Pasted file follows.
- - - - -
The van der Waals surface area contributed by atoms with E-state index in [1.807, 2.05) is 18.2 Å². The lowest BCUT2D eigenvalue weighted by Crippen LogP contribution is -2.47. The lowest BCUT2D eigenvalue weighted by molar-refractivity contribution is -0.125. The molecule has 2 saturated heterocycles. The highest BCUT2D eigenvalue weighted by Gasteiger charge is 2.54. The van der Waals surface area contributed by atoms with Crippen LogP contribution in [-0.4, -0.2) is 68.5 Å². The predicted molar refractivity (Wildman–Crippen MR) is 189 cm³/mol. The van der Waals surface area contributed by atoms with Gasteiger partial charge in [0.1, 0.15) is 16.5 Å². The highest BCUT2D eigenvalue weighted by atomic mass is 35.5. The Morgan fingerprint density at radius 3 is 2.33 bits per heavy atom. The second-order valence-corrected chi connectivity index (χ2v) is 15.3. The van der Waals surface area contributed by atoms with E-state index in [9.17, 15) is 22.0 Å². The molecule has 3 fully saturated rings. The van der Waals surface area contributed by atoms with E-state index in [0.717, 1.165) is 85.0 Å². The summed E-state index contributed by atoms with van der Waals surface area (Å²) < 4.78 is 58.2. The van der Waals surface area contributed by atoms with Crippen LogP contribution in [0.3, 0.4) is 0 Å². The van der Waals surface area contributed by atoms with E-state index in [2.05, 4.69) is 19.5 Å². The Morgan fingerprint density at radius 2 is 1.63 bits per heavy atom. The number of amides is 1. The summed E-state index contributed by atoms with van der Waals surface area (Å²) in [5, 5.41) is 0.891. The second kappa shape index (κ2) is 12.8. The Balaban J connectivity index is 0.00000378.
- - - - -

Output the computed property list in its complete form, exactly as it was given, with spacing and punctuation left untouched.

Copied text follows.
The van der Waals surface area contributed by atoms with E-state index in [1.807, 2.05) is 18.2 Å². The lowest BCUT2D eigenvalue weighted by Crippen LogP contribution is -2.47. The lowest BCUT2D eigenvalue weighted by molar-refractivity contribution is -0.125. The molecule has 2 saturated heterocycles. The highest BCUT2D eigenvalue weighted by Gasteiger charge is 2.54. The van der Waals surface area contributed by atoms with Crippen LogP contribution in [-0.4, -0.2) is 68.5 Å². The predicted molar refractivity (Wildman–Crippen MR) is 189 cm³/mol. The van der Waals surface area contributed by atoms with Gasteiger partial charge in [0.1, 0.15) is 16.5 Å². The highest BCUT2D eigenvalue weighted by atomic mass is 35.5. The Morgan fingerprint density at radius 3 is 2.33 bits per heavy atom. The second-order valence-corrected chi connectivity index (χ2v) is 15.3. The van der Waals surface area contributed by atoms with E-state index in [9.17, 15) is 22.0 Å². The molecule has 3 fully saturated rings. The van der Waals surface area contributed by atoms with E-state index in [0.717, 1.165) is 85.0 Å². The summed E-state index contributed by atoms with van der Waals surface area (Å²) < 4.78 is 58.2. The van der Waals surface area contributed by atoms with Crippen LogP contribution in [0.3, 0.4) is 0 Å². The van der Waals surface area contributed by atoms with E-state index in [2.05, 4.69) is 19.5 Å². The Morgan fingerprint density at radius 2 is 1.63 bits per heavy atom. The number of amides is 1. The summed E-state index contributed by atoms with van der Waals surface area (Å²) in [5, 5.41) is 0.891. The second kappa shape index (κ2) is 12.8. The Balaban J connectivity index is 0.00000378.